Brian Sibley: Your involvement, both as somebody who worked for the Studio from Snow White onwards, and also because of your connection to the family, is really quite important. Could you perhaps tell us how you got involved in the Disney Studio, how it began? Snow White, we find, is your earliest credit-
Bill Cottrell: I worked on shorts before that. I went to work there in 1929, so that was before Snow White.
BS: You were there the year after Steamboat Willie premiered.
BC: That's right.
BS: How did you hear about the Studio?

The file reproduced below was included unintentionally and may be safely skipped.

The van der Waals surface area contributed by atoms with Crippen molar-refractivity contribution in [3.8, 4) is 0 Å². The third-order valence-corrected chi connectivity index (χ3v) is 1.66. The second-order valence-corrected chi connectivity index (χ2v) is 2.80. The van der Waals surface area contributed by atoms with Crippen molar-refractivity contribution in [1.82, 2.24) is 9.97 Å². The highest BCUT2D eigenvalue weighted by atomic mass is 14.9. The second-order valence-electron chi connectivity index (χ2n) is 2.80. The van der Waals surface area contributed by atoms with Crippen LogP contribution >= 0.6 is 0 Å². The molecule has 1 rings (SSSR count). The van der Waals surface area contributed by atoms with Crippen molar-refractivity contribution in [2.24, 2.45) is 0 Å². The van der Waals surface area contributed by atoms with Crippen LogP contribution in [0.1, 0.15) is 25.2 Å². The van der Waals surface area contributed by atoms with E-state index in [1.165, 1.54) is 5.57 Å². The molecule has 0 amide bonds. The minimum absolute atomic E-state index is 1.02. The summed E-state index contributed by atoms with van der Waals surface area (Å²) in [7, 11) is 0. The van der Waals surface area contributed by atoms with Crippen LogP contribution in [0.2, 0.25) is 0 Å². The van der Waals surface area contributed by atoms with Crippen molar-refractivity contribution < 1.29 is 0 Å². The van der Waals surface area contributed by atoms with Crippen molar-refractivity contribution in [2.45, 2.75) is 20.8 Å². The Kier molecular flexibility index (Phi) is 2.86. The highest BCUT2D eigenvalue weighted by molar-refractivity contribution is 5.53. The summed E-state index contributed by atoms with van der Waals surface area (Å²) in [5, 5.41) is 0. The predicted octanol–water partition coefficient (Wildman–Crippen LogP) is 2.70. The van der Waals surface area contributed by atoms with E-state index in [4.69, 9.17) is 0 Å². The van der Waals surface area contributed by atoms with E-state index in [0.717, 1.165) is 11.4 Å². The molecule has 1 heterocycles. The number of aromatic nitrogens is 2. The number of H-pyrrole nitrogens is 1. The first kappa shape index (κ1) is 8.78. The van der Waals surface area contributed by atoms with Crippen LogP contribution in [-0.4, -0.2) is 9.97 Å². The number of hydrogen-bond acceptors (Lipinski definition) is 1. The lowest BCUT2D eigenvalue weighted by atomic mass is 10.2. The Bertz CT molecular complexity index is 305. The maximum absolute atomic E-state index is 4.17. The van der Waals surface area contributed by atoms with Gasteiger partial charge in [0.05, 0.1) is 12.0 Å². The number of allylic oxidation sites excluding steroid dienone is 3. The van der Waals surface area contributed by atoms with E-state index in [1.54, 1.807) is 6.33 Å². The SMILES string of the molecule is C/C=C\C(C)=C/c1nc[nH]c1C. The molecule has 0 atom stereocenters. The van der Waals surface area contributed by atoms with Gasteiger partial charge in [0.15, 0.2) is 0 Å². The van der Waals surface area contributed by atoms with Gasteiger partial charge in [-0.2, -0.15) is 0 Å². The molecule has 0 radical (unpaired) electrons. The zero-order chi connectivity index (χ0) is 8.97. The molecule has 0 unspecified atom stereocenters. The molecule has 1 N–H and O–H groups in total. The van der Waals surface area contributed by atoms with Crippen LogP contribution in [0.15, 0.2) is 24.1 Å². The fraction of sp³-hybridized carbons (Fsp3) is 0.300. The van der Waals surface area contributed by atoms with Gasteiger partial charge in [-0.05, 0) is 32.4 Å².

BC: My sister knew Roy Disney. My sister worked at a bank and the Studio had its bank account with the bank my sister was in at that time. They became acquainted just as he came to the bank, and Roy asked her if she had any brothers or sisters. She told him about me. He said, "What does he do?" and she said, "He's looking for a job right now. He's out of college and he's trying to get on a newspaper as a cartoonist and a sportswriter." He said, "I'll give you a card to a fellow named Walter Lantz," and that was out at Universal Studio. I went out there and the job, that was the one job-this was the Depression days, you know-it was taken in a hurry.